Monday, August 26, 2013

All of Thee Above

We live in a multiple-choice society. We're raising kids that don't understand what it means to choose. Gone are the days that people had a singular favorite genre of music or one best friend or even a solitary home in which they raise their family. Drive-Thru windows, cable television packages that offer hundreds of channels, the scan button on our car stereos, and the frozen food section of our grocery stores have trained us well. So well, in fact, that anything that requires an actual "choice" confuses our senses and offends us to the core. 

Face it: We don't like to make choices. 

It's worse than that. We have such a heartfelt vehemence towards making solid, 100%, til-death-do-us-part choices that when someone hints that a definite choice is required, we raise a banner of defensiveness and start blogging our brains out about the "audacity" of people that require us to choose.
Don't believe me? Tell me our society doesn't have a hard time choosing a diet, choosing a friend, choosing a zip code, choosing a spouse, choosing a car, choosing a style, choosing a name for their cat. We struggle against the ink of anything that whispers of "forever" or "line in the sand." We have learned to eloquently dance around questions that require a definite answer. 
And sadly, our children are watching. I can tell they are because they are acting just like us. They can't choose a genre, a gender, a game plan or a god. They desperately want to be just enough of everything to fit in anywhere and not offend anyone or ever be backed in a corner and asked to make a choice that might alienate them from anyone. Anywhere. Ever. 

And yet, a single, solitary choice stands ready to define their absolute existence.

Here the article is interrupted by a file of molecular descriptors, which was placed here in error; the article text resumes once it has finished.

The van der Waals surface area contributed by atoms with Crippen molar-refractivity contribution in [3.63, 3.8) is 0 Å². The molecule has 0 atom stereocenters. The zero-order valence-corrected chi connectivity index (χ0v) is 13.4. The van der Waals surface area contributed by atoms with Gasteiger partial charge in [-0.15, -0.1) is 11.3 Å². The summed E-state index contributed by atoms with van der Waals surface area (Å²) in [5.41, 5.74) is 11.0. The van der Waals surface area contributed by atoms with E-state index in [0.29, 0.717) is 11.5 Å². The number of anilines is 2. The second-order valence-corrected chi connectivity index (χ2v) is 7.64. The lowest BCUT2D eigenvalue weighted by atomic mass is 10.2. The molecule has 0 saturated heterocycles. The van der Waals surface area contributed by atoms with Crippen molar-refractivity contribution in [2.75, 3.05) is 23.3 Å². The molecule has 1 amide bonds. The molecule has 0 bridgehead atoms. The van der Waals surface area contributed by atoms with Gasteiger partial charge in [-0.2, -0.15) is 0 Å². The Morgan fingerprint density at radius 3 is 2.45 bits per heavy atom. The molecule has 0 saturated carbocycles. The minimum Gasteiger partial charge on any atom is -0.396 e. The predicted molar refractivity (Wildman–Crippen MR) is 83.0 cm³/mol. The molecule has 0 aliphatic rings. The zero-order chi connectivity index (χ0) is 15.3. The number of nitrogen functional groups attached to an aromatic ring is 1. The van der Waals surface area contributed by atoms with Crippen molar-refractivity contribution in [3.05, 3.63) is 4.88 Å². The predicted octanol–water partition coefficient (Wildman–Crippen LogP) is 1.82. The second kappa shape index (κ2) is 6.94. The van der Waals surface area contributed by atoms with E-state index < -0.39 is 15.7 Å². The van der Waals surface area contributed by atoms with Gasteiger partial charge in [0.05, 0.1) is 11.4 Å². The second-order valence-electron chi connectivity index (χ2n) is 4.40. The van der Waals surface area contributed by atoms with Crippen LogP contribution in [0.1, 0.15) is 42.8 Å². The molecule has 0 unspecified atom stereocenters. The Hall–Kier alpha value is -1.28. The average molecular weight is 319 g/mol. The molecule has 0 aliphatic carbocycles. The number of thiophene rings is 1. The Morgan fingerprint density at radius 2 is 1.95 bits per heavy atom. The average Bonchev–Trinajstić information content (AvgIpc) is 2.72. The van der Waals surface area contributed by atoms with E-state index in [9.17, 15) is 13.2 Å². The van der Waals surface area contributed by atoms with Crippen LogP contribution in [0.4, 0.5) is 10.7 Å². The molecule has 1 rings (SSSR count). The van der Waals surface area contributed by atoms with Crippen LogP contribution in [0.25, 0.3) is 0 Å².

I, I am the Lord, and besides me there is no savior. (Isaiah 43:11)

Let that sink in. No savior. I can't fathom that for my children. Simply typing the words takes my breath away. 

No savior.

We must stop raising politically correct kids. We must show our children how to alienate themselves from crowds when it's called for. We must teach our children that it's okay to be the only kid in the room that says "no." We must teach our children that it really is okay to say, "I'm sorry, but you're wrong." If they are ever going to grow up to be adults that say, "As for my house..." then they absolutely must, as children, practice saying, "That's not what the Bible says." 

Will it make them lose friends? Absolutely.

Will they be called judgmental? You betcha'!

Will it get them into arguments that cause them to question their convictions? It will.

Will it mean that not everyone everywhere will agree with your child all the time? Yes. 

But it will also mean that the next generation won't sell the souls of their children for the thrill of popular opinion. It will also mean that the parents who raise our grandchildren won't be afraid to define the difference between right and wrong. It will also mean that our kids will know the difference in absolute truth and cultural relevance. And it will also mean that when given the choice of "savior" or "no savior," our children won't forfeit their forever while they wait on a multiple choice.

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